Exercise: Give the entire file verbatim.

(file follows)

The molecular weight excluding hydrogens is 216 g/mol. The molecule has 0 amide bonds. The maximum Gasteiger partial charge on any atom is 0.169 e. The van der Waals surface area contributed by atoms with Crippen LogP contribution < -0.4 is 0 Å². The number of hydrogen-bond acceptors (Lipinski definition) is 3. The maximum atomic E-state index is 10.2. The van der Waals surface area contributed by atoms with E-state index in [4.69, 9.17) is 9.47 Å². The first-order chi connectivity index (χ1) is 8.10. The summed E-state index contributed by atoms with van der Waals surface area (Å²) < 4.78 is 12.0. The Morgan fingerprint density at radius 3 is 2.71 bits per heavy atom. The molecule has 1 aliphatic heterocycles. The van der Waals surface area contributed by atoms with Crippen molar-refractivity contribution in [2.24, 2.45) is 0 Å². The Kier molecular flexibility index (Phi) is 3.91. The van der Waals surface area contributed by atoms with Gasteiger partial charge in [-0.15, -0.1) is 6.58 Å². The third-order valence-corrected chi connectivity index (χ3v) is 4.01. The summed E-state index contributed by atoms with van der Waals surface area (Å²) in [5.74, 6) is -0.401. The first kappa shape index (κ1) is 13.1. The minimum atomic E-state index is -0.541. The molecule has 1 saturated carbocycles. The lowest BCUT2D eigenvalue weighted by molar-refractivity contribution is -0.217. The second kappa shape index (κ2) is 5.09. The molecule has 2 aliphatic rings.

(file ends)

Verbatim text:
The molecular weight excluding hydrogens is 216 g/mol. The molecule has 0 amide bonds. The maximum Gasteiger partial charge on any atom is 0.169 e. The van der Waals surface area contributed by atoms with Crippen LogP contribution < -0.4 is 0 Å². The number of hydrogen-bond acceptors (Lipinski definition) is 3. The maximum atomic E-state index is 10.2. The van der Waals surface area contributed by atoms with E-state index in [4.69, 9.17) is 9.47 Å². The first-order chi connectivity index (χ1) is 8.10. The summed E-state index contributed by atoms with van der Waals surface area (Å²) < 4.78 is 12.0. The Morgan fingerprint density at radius 3 is 2.71 bits per heavy atom. The molecule has 1 aliphatic heterocycles. The van der Waals surface area contributed by atoms with Crippen molar-refractivity contribution in [2.24, 2.45) is 0 Å². The Kier molecular flexibility index (Phi) is 3.91. The van der Waals surface area contributed by atoms with Gasteiger partial charge in [-0.15, -0.1) is 6.58 Å². The third-order valence-corrected chi connectivity index (χ3v) is 4.01. The summed E-state index contributed by atoms with van der Waals surface area (Å²) in [5.74, 6) is -0.401. The first kappa shape index (κ1) is 13.1. The minimum atomic E-state index is -0.541. The molecule has 1 saturated carbocycles. The lowest BCUT2D eigenvalue weighted by molar-refractivity contribution is -0.217. The second kappa shape index (κ2) is 5.09. The molecule has 2 aliphatic rings.